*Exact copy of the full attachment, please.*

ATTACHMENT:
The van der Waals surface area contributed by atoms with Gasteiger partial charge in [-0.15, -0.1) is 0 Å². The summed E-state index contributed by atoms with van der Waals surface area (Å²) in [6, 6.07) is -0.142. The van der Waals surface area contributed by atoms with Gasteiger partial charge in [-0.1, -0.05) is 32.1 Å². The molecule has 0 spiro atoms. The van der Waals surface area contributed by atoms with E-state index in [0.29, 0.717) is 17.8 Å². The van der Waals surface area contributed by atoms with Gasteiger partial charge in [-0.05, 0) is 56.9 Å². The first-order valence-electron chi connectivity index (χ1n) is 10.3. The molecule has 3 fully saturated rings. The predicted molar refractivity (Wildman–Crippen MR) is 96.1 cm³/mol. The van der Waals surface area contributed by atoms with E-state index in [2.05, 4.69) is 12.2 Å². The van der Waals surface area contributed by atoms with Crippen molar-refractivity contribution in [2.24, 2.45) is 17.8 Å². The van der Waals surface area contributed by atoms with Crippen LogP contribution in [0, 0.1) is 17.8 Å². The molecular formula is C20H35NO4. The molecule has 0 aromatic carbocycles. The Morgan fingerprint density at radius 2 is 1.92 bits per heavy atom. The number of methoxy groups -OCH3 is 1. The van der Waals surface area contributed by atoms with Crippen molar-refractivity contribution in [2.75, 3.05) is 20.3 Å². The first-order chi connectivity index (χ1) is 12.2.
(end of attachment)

The van der Waals surface area contributed by atoms with Gasteiger partial charge in [-0.15, -0.1) is 0 Å². The summed E-state index contributed by atoms with van der Waals surface area (Å²) in [6, 6.07) is -0.142. The van der Waals surface area contributed by atoms with Gasteiger partial charge in [-0.1, -0.05) is 32.1 Å². The molecule has 0 spiro atoms. The van der Waals surface area contributed by atoms with E-state index in [0.29, 0.717) is 17.8 Å². The van der Waals surface area contributed by atoms with Gasteiger partial charge in [-0.05, 0) is 56.9 Å². The first-order valence-electron chi connectivity index (χ1n) is 10.3. The molecule has 3 fully saturated rings. The predicted molar refractivity (Wildman–Crippen MR) is 96.1 cm³/mol. The van der Waals surface area contributed by atoms with E-state index in [2.05, 4.69) is 12.2 Å². The van der Waals surface area contributed by atoms with Crippen molar-refractivity contribution in [2.24, 2.45) is 17.8 Å². The van der Waals surface area contributed by atoms with Crippen LogP contribution in [0, 0.1) is 17.8 Å². The molecular formula is C20H35NO4. The molecule has 0 aromatic carbocycles. The Morgan fingerprint density at radius 2 is 1.92 bits per heavy atom. The number of methoxy groups -OCH3 is 1. The van der Waals surface area contributed by atoms with Crippen molar-refractivity contribution in [2.75, 3.05) is 20.3 Å². The first-order chi connectivity index (χ1) is 12.2.